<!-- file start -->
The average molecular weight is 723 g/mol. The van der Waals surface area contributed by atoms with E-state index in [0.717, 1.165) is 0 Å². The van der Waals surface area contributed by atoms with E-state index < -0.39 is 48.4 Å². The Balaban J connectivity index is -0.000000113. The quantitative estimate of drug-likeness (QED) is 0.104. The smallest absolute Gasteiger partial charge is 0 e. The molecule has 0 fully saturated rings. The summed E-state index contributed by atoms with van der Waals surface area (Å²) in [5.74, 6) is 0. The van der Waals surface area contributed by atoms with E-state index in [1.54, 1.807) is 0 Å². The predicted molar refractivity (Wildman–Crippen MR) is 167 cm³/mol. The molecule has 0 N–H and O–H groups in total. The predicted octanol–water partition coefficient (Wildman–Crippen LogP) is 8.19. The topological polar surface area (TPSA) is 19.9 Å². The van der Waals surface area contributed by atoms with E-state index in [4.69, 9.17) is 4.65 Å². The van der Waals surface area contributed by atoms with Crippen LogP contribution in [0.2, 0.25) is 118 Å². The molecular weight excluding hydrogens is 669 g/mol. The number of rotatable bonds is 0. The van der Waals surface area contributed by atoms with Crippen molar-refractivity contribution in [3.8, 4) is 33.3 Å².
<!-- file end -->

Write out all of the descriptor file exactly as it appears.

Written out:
The average molecular weight is 723 g/mol. The van der Waals surface area contributed by atoms with E-state index in [0.717, 1.165) is 0 Å². The van der Waals surface area contributed by atoms with E-state index < -0.39 is 48.4 Å². The Balaban J connectivity index is -0.000000113. The quantitative estimate of drug-likeness (QED) is 0.104. The smallest absolute Gasteiger partial charge is 0 e. The molecule has 0 fully saturated rings. The summed E-state index contributed by atoms with van der Waals surface area (Å²) in [5.74, 6) is 0. The van der Waals surface area contributed by atoms with E-state index in [1.54, 1.807) is 0 Å². The predicted molar refractivity (Wildman–Crippen MR) is 167 cm³/mol. The molecule has 0 N–H and O–H groups in total. The predicted octanol–water partition coefficient (Wildman–Crippen LogP) is 8.19. The topological polar surface area (TPSA) is 19.9 Å². The van der Waals surface area contributed by atoms with E-state index in [4.69, 9.17) is 4.65 Å². The van der Waals surface area contributed by atoms with Crippen LogP contribution in [0.2, 0.25) is 118 Å². The molecular weight excluding hydrogens is 669 g/mol. The number of rotatable bonds is 0. The van der Waals surface area contributed by atoms with Crippen molar-refractivity contribution in [3.8, 4) is 33.3 Å².